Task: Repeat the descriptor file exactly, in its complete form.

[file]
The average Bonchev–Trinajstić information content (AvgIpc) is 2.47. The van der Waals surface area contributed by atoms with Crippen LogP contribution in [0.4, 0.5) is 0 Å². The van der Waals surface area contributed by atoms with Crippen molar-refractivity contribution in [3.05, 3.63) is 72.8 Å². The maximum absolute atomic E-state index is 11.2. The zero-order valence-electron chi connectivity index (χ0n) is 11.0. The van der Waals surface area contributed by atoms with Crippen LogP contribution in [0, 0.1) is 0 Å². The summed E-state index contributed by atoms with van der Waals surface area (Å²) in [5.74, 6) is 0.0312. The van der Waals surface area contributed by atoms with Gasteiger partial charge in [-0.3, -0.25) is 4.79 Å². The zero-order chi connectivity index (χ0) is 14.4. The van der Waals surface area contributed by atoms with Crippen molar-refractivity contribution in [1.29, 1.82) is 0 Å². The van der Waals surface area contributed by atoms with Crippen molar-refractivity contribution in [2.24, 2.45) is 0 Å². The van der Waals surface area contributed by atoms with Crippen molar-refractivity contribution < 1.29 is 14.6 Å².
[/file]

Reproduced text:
The average Bonchev–Trinajstić information content (AvgIpc) is 2.47. The van der Waals surface area contributed by atoms with Crippen LogP contribution in [0.4, 0.5) is 0 Å². The van der Waals surface area contributed by atoms with Crippen molar-refractivity contribution in [3.05, 3.63) is 72.8 Å². The maximum absolute atomic E-state index is 11.2. The zero-order valence-electron chi connectivity index (χ0n) is 11.0. The van der Waals surface area contributed by atoms with Crippen LogP contribution in [0, 0.1) is 0 Å². The summed E-state index contributed by atoms with van der Waals surface area (Å²) in [5.74, 6) is 0.0312. The van der Waals surface area contributed by atoms with Gasteiger partial charge in [-0.3, -0.25) is 4.79 Å². The zero-order chi connectivity index (χ0) is 14.4. The van der Waals surface area contributed by atoms with Crippen molar-refractivity contribution in [1.29, 1.82) is 0 Å². The van der Waals surface area contributed by atoms with Crippen molar-refractivity contribution in [2.24, 2.45) is 0 Å². The van der Waals surface area contributed by atoms with Crippen molar-refractivity contribution < 1.29 is 14.6 Å².